As told to Abigail Kong, WorkStory Ambassador
My name is Karen Kong. I am currently working as a supply teacher with the Toronto District School Board in the Elementary panel. Some people may think that being a supply teacher is an easy job, going into different classrooms everyday with no major responsibilities. I can tell you now, it can be tough job, especially if you want to be good at your job! A typical day starts at 6:00 a.m., when the dispatcher system starts calling teachers to fill in jobs. Once you receive the call, you have to get ready as quickly as possible and dash out of the house. Since you are sent to a new place almost every time, it is important to leave early in to find where it is and arrive before school starts and to get prepared. Once you arrive at the school, you will receive your assignment at the office. If you are lucky, the teacher has left a day plan for you to follow, but if you are not, you need to have back-up lessons to engage the students for the whole day. The toughest part about this job is classroom management. Some students take this as the perfect opportunity to rebel and not do their work. But, if you're willing to side with them, there is always a group of students in the class that loves to offer tips about their daily drills and to help out. I tend to remind them that I will leave a note for their teacher and I pretend to put names down when they are not on-task or are being disruptive, which usually works. No matter if the class went well or not, as a substitute teacher, you should always leave a note letting the homeroom teacher know what happened during the day.
To become a teacher, besides getting a degree in education, it is very important to do lots of volunteering, especially in the classroom. Not only do you get first-hand experience in teaching, you get to network and get resources and tips from working teachers. I started volunteering back in my first year of university, at my former high school, and I really did enjoy working with students. I applied to the Concurrent Education program in my second year and got in during third year, when I started doing my placements. It was very exciting and daunting at the same time to handle a class on my own. The teaching part was the best part, but besides what you actually see, I learned that there is a lot of additional work behind the scenes - writing lesson plans, supervising extracurricular activities, marking assignments/tests, and so on. Taking the full load of a teacher, while attending university, wasn't exactly a fun experience. It was very difficult to balance both course work from school and work from my placement. In terms of school, in addition to the education courses, I also had to take courses from my first degree - double major in visual arts and mathematics. It was almost triple the work. It is amazing that I survived when I think about it now.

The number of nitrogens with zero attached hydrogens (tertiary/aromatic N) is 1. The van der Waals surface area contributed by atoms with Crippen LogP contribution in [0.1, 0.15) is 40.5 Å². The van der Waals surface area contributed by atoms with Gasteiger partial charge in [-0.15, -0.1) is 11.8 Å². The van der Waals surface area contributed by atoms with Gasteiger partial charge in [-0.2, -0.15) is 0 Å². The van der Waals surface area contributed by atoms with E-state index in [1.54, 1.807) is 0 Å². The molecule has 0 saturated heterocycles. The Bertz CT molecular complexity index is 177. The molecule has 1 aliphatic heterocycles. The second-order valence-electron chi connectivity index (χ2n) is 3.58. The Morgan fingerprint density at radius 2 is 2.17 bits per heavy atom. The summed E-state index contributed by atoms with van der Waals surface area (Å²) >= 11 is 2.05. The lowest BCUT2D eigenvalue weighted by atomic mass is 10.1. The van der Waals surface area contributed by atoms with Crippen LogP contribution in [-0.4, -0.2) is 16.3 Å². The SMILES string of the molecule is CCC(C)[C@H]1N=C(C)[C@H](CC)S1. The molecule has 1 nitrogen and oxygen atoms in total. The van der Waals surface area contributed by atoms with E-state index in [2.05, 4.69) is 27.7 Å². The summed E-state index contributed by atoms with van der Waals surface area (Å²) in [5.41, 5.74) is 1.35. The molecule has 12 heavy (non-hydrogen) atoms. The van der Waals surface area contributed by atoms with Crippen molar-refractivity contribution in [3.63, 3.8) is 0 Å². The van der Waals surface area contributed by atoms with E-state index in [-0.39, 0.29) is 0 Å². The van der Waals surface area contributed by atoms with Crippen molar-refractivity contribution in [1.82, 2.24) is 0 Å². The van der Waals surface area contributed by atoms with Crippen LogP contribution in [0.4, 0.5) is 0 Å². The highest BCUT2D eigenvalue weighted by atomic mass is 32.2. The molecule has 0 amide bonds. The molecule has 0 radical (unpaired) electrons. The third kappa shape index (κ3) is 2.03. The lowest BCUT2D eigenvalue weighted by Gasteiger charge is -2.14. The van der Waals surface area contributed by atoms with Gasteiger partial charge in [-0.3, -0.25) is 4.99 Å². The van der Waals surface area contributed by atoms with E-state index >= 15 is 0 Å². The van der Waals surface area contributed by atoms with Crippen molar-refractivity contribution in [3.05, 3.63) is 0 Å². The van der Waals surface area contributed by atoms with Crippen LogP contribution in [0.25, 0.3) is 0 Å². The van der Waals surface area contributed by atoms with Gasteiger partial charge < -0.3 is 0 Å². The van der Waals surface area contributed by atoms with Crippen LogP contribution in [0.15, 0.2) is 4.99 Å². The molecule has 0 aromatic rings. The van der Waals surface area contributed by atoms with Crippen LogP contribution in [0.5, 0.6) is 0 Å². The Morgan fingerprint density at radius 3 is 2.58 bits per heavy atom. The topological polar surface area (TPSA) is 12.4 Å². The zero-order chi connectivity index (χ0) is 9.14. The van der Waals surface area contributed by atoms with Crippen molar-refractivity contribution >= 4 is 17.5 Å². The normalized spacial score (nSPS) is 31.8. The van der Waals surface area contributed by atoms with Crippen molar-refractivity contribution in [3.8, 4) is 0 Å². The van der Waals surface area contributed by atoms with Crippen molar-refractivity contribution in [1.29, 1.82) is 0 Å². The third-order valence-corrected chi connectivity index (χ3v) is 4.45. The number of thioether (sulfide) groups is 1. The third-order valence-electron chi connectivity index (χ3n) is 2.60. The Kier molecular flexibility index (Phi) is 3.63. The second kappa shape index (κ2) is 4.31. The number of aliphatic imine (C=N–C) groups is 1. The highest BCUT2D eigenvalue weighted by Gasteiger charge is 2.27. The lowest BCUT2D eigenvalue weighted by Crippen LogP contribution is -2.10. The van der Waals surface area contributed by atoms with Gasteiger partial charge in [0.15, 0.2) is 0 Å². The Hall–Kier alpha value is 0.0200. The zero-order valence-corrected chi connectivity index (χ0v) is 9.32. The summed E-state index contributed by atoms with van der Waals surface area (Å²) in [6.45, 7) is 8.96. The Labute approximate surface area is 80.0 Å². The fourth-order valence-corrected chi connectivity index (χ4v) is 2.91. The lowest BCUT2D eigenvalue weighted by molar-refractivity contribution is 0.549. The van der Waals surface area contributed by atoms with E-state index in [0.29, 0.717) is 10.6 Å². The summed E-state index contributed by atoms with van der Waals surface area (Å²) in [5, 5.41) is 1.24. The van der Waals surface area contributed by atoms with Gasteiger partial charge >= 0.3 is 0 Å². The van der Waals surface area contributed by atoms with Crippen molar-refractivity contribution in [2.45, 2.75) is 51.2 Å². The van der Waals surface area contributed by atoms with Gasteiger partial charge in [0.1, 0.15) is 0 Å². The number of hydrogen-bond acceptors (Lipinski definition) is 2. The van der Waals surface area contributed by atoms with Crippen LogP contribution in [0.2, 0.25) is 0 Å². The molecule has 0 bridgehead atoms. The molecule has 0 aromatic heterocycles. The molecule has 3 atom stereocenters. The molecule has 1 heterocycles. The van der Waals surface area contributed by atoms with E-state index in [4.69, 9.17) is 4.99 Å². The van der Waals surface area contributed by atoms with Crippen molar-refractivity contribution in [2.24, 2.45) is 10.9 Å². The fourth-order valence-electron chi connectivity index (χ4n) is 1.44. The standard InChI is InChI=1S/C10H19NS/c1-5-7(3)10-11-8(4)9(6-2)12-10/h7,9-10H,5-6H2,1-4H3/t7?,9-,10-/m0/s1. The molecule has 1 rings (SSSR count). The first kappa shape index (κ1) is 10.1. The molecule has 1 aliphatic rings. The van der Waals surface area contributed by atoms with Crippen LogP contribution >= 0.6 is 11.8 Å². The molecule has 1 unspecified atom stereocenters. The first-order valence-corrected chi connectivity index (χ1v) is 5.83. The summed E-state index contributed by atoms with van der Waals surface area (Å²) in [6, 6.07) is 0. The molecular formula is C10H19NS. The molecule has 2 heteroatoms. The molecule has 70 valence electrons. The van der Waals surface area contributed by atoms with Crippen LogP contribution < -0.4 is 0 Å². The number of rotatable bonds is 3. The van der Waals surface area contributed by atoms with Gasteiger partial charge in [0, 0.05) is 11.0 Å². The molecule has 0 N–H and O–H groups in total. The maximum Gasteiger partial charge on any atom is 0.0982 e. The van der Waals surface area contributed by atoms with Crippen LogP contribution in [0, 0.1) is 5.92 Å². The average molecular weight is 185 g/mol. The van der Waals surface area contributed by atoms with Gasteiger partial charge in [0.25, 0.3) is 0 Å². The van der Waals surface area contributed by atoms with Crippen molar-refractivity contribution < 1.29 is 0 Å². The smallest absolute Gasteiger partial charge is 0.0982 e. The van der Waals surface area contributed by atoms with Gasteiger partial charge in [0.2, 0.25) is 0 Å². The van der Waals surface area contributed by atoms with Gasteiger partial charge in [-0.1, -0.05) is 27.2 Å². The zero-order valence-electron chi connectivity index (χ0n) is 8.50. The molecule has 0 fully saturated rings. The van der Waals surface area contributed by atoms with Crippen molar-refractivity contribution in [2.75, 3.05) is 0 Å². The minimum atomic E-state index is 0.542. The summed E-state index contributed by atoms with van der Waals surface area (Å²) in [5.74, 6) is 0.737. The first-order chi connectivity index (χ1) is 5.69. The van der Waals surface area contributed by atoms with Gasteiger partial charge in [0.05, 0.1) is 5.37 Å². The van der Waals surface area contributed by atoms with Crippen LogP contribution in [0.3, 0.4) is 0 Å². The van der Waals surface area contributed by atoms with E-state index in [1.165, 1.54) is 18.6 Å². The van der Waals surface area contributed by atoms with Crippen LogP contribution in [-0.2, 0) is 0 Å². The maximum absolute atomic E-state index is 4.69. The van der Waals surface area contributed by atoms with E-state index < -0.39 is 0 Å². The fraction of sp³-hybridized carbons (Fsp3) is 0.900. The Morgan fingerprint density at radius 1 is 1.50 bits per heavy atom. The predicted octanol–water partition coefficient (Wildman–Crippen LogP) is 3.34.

Doing well school was only part of the struggle, the real challenge was finding work after I graduated. Like most recent graduates, I didn't find a job right away, and I didn't expect to after talking to some alumni and friends in the same field. However, I didn't lose hope. I continued to volunteer, but I widened my scope a little bit. I had tons of experience working with high school students, but I also wanted a taste of what it would be like working with younger students, so I volunteered with both a high school and elementary school for about a year. I enjoyed both my experiences, so I decided to apply for teaching in the high school and elementary level. Another thing I believed that helped me get the job was my dedication to learning. During that year, I also enrolled in graduate studies (Masters of Math for Teachers) and took additional qualifications (Special Education, Part 1 & Junior Basic). These courses continued to fuel me with theoretical and practical knowledge to work with a wide range students in the classroom.
It was a long road getting to where I am today, but hard work really does pay off. Although the road of a supply teacher is still slippery and tough, I will persevere because I love working with the kids!